Re: [-empyre-] Virtual sweatshops, SL:s dark side?
What's interesting about Anshe's virtual goods is that they're not
actually goods, but rather environments or spaces. So, the commodity
is substituted for a built experience.
Beyond Anshe's example, I'm curious if there are others; also, if you
have a good link to Anshe's globalized labor, please send it. I find
the practice of outsourcing in simulated worlds to be both
fascinating and disturbing at the same time.
What's captivated me about SL is how little people will work for.
Custom objects cost next to nothing. Maybe this won't last.
And for all those who have spent any time on Second Life, you'll
quickly notice the camping chairs -- where you sit and get paid a
fractional amount of Linden dollars for doing nothing. Casinos,
malls, etc. want to attract customers and avatars show up as green
dots on the map. Others teleport there in the hope of meeting people
and instead, you get a bunch of people doing nothing and usually not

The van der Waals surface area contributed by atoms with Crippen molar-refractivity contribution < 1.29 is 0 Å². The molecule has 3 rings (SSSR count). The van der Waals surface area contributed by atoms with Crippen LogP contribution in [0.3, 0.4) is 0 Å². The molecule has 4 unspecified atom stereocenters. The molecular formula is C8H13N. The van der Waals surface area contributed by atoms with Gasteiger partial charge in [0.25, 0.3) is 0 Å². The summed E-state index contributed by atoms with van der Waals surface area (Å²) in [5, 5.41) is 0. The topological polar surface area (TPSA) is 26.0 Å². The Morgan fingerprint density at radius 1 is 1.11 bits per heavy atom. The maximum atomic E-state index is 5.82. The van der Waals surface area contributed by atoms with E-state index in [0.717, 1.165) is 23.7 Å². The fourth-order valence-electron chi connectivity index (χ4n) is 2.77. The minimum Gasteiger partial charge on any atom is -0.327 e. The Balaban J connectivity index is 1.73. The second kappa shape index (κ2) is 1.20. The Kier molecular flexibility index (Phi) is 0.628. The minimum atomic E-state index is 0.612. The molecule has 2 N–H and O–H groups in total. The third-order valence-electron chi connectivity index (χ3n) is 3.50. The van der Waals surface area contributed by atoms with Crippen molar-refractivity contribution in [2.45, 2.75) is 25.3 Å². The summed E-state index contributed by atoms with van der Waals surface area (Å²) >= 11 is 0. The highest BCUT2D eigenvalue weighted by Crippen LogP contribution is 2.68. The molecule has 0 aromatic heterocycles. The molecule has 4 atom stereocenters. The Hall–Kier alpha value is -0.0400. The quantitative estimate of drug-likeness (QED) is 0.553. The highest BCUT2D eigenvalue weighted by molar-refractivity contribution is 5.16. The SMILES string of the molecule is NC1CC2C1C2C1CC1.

responding to you, while they get paid something on the order of 75
The recent trend is to actually have the avatars looking like they're
working, but doing menial labor. I think the reason is to make the
green dots on the map look a little less geometric -- once you go
into SL for awhile, you realize that stacked pattern of dots is a
bunch of chairs.
Wired did a blog entry on this: http://blog.wired.com/games/2006/11/
At least here, leisure time accumulating capital is represented as
On Aug 13, 2007, at 6:01 PM, Ana Valdés wrote:
Hi Scott and thanks for an interesting input to these rich discussion!
I feel than SL via Anshe Chung, who owns factory in China where
virtual goods are "generated", reminds me of the maquilas in Mexico
where people make virtual goods for Everquest.
Dibbels book "Playing with Money" is about it.
Skarpnäcks Allé 45 ll tr
"When once you have tasted flight, you will forever walk the earth
with your eyes turned skyward, for there you have been and there you
will always long to return.
— Leonardo da Vinci
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